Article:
Strong house price growth and current low interest rates have helped to bring down Australia’s mortgage delinquency rate over the 12 months to the end of March.

According to Fitch Rating’s Australian Mortgage Delinquency by Postcode report released today, Australia’s average national delinquency rate at 31 March was 0.99%, 0.36% lower than it was at 31 March 2014.

While the national rate may be down over the 12 month period, it did increase over the six months from the end of September 2014 when it sat at 0.9%.

That increase is likely the result of overspending by households during the Christmas period, but that was tempered by low interest rates and climbing dwelling values.

Sydney in particular has benefitted from the rising house prices, with the historically poor performing areas in the west of the city not experiencing the usual deterioration in mortgage delinquency rates caused by Christmas spending.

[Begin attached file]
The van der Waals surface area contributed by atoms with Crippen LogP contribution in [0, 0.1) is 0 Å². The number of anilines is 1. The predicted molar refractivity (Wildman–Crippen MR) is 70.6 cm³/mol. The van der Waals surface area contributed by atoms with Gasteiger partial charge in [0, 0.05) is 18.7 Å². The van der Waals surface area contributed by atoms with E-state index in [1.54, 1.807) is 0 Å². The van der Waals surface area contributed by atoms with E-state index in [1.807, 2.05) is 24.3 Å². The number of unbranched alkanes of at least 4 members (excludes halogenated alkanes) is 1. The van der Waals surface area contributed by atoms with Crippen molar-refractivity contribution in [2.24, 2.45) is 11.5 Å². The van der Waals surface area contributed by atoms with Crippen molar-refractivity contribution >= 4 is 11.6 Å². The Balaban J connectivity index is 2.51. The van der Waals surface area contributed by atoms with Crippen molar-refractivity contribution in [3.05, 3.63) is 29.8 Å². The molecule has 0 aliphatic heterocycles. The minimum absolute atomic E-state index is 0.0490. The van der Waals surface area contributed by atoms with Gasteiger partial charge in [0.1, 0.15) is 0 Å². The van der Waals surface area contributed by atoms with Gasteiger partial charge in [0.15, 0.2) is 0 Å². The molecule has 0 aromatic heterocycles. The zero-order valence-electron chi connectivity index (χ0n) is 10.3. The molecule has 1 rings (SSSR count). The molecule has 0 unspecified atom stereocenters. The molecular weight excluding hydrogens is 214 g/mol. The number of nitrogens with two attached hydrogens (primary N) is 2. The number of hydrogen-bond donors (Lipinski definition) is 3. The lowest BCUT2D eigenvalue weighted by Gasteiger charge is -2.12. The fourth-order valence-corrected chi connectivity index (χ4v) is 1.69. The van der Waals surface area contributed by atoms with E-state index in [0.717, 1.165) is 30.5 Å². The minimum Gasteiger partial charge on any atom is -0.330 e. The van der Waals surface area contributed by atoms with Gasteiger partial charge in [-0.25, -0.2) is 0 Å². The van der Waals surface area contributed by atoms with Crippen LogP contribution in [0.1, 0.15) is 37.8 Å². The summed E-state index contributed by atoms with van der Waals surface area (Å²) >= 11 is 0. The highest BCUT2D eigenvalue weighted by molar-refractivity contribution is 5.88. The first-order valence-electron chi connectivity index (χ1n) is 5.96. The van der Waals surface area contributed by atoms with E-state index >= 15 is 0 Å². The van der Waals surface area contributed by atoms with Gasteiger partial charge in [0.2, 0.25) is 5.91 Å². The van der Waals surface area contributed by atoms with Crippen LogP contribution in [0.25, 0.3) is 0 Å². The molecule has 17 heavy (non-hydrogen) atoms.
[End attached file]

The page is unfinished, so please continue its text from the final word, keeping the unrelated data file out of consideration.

The report shows there is new location with the worst delinquency rate by the value of mortgages in arrears as of 31 March 2015, with Budgewoi in the 2262 post code on the New South Wales Central coast recording a delinquency rate of 3.2%.

Budgewoi’s rise to the top of the list saw the previous worst performer, Queensland’s Kingston in the 4114 post code drop to second with a delinquency rate of 3%.

Queensland also claims second spot on the list with Petrie (4502) recording a delinquency rate of 2.8%.

Victoria’s Corio (3214) claimed fourth spot at 2.7%, while Greenacre in NSW came in at fifth at 2.6%.

Source: Fitch Rating’s Australian Mortgage Delinquency by Postcode - March 2015

On a regional basis Queensland’s Mackay is the country’s worst performer with a delinquency rate of 2.01%, followed by WA (excl. Perth) at 1.88%.

Melton-Wyndham (VIC) is the next worst performing region at 1.75%, followed by Logan City-Beaudesert (QLD) and Caboolture Shire (QLD) at 1.71% and 1.59% respectively.

Tasmania replaced Queensland as the worst performing state in Australia for mortgage repayments with a delinquency rate of 1.33%. This figure reflects Tasmania’s high unemployment rate and low house appreciation over the past three years.